Vital Tech Tones

Members of the jazz fusion groups Vital Information, Tribal Tech, and the Flecktones team up to form the Vital Tech Tones on this uninhibited fusion extravaganza that might be easier to describe by what it is not rather than by what it is. Vital Tech Tones integrates so many different musical elements from so many different musical styles that it would be very difficult to articulate them all and how they are integrated together. Be prepared to bring your full attention span when listening to this album, because you will need it all to follow everything that the trio is going to throw your way. It took me a number of listenings to get my mind around the whole album and to get it into some frame of reference to understand it by. The musical frame does not sit still for the duration of the album and the constantly changing soundscape deploys complex ideas from many different genres and styles of music, as you may have expected from Scott Henderson's fusionistic style. If you are looking for something that is nice, soothing, and reassuringly repetitive and relaxing to lull you into a trance, you had better look someplace else because this is not it.

Vital Tech Tones is a very progressive collaboration of highly-skilled musicians that push their capabilities to the limits of their intelligence. The instrumentation is state of the art for jazz fusion. Guitar, bass, drums... they are all superb. The style is diverse but definitely has the trademark Henderson biting, hard edge to it. But, there is a lot more sophistication to it and I wouldn't want to characterize it altogether that way. Henderson seamlessly weaves jazzy, bluesy, and rock-ish phrasings together over complex chordal harmonies making the listener forget that the vocabulary he draws from spans many different genres and styles.

Vital Tech Tones seems like it is geared towards the techie-musician listener audience due to its progressive nature. Though there are several tracks that may be more widely accessible, I am thinking that the accessibility to a musically uneducated audience is probably pretty remote. But, for the educated ear, there is a lot to absorb and jazz fusion fanatics will probably enjoy this effort immensely. And, the sound is not too far outside that it is not digestible.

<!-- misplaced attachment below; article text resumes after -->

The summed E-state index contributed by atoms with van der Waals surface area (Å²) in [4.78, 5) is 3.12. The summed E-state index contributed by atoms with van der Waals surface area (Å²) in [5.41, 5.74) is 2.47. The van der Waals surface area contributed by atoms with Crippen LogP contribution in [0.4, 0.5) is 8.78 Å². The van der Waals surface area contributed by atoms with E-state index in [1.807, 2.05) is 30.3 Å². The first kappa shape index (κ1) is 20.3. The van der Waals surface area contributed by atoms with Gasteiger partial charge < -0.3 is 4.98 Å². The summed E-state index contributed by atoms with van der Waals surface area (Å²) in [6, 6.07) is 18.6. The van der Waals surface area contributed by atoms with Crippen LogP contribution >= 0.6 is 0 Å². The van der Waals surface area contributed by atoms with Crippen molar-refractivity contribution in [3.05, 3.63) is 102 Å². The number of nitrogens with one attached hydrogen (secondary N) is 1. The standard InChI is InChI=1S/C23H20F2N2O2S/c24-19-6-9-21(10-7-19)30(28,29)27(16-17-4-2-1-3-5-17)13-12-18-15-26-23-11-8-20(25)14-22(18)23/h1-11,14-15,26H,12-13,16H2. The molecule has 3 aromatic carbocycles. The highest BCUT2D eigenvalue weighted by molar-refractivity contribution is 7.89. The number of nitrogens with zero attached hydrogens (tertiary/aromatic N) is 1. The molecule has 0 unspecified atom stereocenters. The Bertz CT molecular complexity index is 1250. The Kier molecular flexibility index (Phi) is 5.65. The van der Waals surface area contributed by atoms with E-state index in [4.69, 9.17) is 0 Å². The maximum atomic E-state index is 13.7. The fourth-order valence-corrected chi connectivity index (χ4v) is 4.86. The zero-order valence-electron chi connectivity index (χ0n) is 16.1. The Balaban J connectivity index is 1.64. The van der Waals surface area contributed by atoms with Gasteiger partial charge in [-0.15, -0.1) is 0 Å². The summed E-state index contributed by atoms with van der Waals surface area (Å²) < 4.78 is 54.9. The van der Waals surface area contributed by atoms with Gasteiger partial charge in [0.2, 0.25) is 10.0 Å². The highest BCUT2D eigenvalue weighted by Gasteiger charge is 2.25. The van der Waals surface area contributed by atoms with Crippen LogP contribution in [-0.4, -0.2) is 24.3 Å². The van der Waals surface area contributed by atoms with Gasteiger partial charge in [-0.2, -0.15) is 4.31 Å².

There are several tracks on this album that struck my fancy. "Snake Soda" is a real fusion bullet that is smoking with driving, raw jazz, rock, and blues phrasing. "King Twang" has a Henderson spin on the blues that features some raucous bluesy riffing put into a quickly moving frame. The trio cover the jazz standard "Giant Steps" with a vision and style that is sure to raise your brow if you are familiar with any of the earlier versions, such as that by John Coltrane. Wooten gets down on the bass in "Giant Steps" with some soloing that is sure to impress the most staunch bass critics. It is really interesting to hear the chord progressions voiced on the guitar and Henderson gives the interpretation a character that brings them to life.

Vital Tech Tones is lesson material for any aspiring guitarists, bassists, and drummers. Musicians, jazz fusion connoisseurs, and Henderson fans will probably constitute the bulk of the happy listening audience for this album. The outstanding technical proficiency and high art demonstrated on Vital Tech Tones will surely strike a resonance with the educated audience.

Christopher Ruel